Dictionary of pastellists before 1800

The Dictionary of pastellists before 1800 by Neil Jeffares is an art reference work on pastels by artists of all schools working during the eighteenth century or before. The print edition was awarded the Besterman/McColvin medal for the outstanding reference book published in the UK in 2006.

Pastels are "luminous and beautiful beyond all other pictures", wrote the English eighteenth century pastellist Francis Cotes, describing the sensual appeal of this special dust rubbed into paper which has enchanted connoisseurs ever since. But the history of pastels is one of compounded mistakes and misattributions: these intimate portraits, whose subjects range from dynasts to servants, have been neglected for the better researched areas of old master drawings and oil painting.

According to the critic La Font de Saint-Yenne (1747), « Le nombre des Peintres en Pastel est infini ». The task of reassembling their work is inevitably incomplete; but the ambition of the Dictionary is to establish a convincing body of knowledge to help identify and attribute works by major artists and obscure petits-maîtres, as well as by numerous amateurs, some noble and even royal, and a large number of female artists for whom the practical advantages of pastel made this the medium of choice. The Dictionary is an essential academic resource for art historians, a vital tool for collectors and dealers, and a treasure-trove for anyone interested in costume or social and political history.

Pastels from the French school account for more than half the Dictionary, representing most of the more important artists such as Vivien, Nattier, La Tour, Perronneau, Labille-Guiard and Vigée Le Brun. But there were other major pastellists, such as Copley, Russell, Mengs, Carriera and Liotard from the American, English, German, Italian and Swiss schools, as well as a host of minor portraitists, many of whom travelled extensively. The extent of the mutual influences between these schools can only be understood with the Dictionary’s integrated global coverage.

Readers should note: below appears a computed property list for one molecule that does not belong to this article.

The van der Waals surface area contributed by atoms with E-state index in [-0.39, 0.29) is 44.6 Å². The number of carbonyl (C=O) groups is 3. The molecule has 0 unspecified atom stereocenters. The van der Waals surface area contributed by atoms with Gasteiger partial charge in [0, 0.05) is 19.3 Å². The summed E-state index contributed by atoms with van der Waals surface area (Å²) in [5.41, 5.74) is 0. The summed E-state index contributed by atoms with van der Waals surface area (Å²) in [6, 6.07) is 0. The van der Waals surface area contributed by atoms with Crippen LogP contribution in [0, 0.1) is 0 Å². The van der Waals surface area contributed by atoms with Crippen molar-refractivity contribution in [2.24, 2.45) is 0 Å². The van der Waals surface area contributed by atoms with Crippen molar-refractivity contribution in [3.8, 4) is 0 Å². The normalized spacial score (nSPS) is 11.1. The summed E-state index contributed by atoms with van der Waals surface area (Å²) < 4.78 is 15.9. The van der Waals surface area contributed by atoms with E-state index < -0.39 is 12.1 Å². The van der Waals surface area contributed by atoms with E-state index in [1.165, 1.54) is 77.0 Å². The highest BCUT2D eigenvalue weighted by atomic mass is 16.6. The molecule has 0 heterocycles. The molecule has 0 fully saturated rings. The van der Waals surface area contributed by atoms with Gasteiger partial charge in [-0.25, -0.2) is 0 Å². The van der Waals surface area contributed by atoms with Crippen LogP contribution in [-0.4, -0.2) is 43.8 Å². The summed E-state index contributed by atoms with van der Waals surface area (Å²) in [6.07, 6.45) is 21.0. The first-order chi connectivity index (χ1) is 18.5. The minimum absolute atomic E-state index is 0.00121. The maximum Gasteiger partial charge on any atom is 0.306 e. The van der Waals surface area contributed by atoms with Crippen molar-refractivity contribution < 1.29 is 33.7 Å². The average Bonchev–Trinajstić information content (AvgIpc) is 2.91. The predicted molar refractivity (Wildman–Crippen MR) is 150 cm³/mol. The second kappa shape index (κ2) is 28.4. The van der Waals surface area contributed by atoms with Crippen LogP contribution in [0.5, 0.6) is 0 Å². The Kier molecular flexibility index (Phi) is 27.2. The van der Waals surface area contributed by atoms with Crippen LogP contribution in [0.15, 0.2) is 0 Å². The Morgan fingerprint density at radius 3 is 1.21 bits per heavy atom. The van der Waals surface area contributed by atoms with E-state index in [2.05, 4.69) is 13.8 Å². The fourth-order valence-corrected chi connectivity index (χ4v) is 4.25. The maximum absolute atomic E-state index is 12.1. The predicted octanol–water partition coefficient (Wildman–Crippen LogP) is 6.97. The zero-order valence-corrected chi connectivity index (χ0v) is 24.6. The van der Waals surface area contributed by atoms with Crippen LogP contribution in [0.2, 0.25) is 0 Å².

Online edition – Pastels & pastellists

Since 2008 this website has made available an online version of the Dictionary, regularly updated to include the latest available information. In October 2010 the site was renamed Pastels & pastellists (with url unchanged) in recognition of the amount of new material and the way in which it is presented. These additions are detailed below, and include information that would not be appropriate in a dictionary of artists. There is a film on Youtube explaining how to use the main features of the online version. The information contained on this site (which will continue to develop) is intended to constitute a complete prosopography of those involved in the art of pastel.

The core data remains the collection of articles about individual pastellists, with full lists of their known pastels. The structure of this part of the online version reflects as closely as possible that of the print version, using pages with the same layout, and employing the same conventions, abbreviations (designed to be intelligible to users of different languages) and system of attributions. These, and some recent enhancements to the attributional qualifications and symbols, are set out in ABBREVIATIONS.